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Teaching Pronunciation. Fernando Trujillo Sáez. What is Pronunciation?. The Production of Significant Sound. Significant because it is used as part of a code of a particular language it is used to achieve meaning in contexts of use. Auditory Phonetics = The perception of the sound.

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teaching pronunciation

Teaching Pronunciation

Fernando Trujillo Sáez

what is pronunciation
What is Pronunciation?
  • The Production of Significant Sound.
    • Significant because
      • it is used as part of a code of a particular language
      • it is used to achieve meaning in contexts of use.
  • Auditory Phonetics = The perception of the sound.
  • Articulatory Phonetics = The production of the sound.
is there a correct pronunciation
Is there a correct pronunciation?
  • “insisting on “correct” pronunciation may not always be desirable. And it may not be feasible, either.” (8)
  • “The relevant question to ask is not: what is correct in relation to a native-speaker norm (RP or otherwise), but: what is appropriate and necessary to be able to communicate in specific situations?”(12)
  • “The task of pronunciation teaching, as in the teaching of any other aspect of language, is to establish models for guidance, not norms for imitation.” (6)
    • Dalton, Christiane & Barbara Seidlhofer (1994): Pronunciation. Oxford. Oxford University Press.
selection
Selection
  • Size of unit
    • Sound segments
    • Prosodic units
  • Focus of attention
    • L1 interference
    • L2 communicative value: frequency and functional importance.
presentation
Presentation
  • Exposure Procedures:
    • Communicative tasks with no explicit teaching of pronunciation.
  • Exercise Procedures:
    • Identification of sound features.
    • Practice in perception and production.
  • Explanation Procedures:
    • Sensitizing and Awareness-raising activities about phonetic and phonological facts.
teachability and learnability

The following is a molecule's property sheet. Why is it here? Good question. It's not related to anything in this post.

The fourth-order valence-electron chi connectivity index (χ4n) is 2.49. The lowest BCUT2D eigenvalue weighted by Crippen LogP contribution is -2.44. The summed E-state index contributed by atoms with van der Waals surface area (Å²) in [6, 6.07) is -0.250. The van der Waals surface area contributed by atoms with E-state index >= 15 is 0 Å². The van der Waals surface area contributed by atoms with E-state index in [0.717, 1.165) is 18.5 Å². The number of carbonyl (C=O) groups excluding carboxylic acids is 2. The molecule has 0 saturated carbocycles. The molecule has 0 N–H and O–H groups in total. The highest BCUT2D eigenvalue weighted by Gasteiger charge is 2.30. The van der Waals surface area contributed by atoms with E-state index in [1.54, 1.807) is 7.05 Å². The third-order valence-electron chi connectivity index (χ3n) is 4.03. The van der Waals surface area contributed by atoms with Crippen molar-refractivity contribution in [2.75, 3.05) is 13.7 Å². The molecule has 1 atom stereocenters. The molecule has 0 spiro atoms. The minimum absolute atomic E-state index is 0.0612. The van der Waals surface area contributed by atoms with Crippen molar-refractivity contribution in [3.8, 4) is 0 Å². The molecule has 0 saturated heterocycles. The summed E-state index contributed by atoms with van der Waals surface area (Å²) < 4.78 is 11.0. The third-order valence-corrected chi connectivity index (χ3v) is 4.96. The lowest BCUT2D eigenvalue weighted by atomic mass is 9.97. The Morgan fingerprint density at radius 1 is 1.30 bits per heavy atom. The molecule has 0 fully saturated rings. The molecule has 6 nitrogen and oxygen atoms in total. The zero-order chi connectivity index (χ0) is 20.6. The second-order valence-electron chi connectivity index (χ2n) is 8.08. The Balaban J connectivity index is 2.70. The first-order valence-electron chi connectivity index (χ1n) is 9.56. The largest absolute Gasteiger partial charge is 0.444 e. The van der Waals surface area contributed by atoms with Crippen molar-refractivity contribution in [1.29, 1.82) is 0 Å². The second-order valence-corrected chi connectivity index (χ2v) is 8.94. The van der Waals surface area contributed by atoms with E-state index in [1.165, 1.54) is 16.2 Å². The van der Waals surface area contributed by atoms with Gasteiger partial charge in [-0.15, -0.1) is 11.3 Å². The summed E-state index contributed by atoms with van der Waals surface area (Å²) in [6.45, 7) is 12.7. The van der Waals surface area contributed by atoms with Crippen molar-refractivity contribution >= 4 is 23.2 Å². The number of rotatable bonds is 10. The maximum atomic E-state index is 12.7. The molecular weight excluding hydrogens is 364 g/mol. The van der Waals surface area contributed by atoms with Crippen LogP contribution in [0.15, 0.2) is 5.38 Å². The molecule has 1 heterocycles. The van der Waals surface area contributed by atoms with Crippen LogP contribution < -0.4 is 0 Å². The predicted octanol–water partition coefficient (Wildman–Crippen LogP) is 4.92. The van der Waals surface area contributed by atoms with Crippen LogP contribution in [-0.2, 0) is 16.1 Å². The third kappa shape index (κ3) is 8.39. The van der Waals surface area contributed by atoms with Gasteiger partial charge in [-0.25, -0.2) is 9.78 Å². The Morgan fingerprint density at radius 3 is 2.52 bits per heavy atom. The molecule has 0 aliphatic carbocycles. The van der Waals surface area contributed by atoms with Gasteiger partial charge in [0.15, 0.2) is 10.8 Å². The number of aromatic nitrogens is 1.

Teachability and Learnability
  • There is an inverse relationship between communicative importance and teachability.
  • Sound segments =

[+easy to teach, - communicatively important]

  • Intonation =

[-easy to teach, + communicatively important]

sounds
Sounds
  • Ear training and Awareness building
    • Before learners can be asked to produce the sounds of a new language, they need to learn to perceive them.
    • So, one of the first objectives of PT is to help learners perceive the differences between the significant sounds of English.
    • Important: We tend to hear the sounds of a new language through the filter of our first language.
sounds1
Sounds
  • Communicating vs. Noticing
    • Foreign Language Learning =
      • Comprehensible input + Comprehensible output

( + Language Awareness)

    • The need of reconciling a narrow focus on sounds with the communicative objectives of learner involvement and meaningful interaction.
sounds2
Sounds
  • Innocence vs. Sophistication
    • The younger the learners, the more able they are to learn pronunciation by mimicry.
    • The older the learners, the more sophisticated the instruction that can be used (and the higher the standard of achievement per hour of instruction).
intonation
Intonation
  • Paradox:
    • A decisive element for communication but
    • A continuous problem for pronunciation teaching.
  • Topics:
    • Prominence: a combination of loudness, length, paralinguistic features and, above all, pitch movement.
    • New and Given information (fall-rise for given info & fall for new info).
    • Floor (high for keeping it and low for yielding it).
  • Subliminal activities: Sensitizing and Awareness-raising.
stress
Stress
  • Two aspects:
    • Word-stress patterns = important for intelligibility.
    • Prominence = important for communication.
  • Procedures:
    • The impossibility of providing rules.
    • The contrast between stressed and unstressed syllables (foregrounding and backgrounding).
connected speech
Connected Speech
  • Three processes of connected speech:
    • Assimilation: the changes of a sound provoked by the surrounding sounds.
    • Elision: The leaving out of a sound or sounds in speech.
    • Linking: the insertion of a sound in order to make a smooth transition from one sound to another.
  • Modelling and mimicry.
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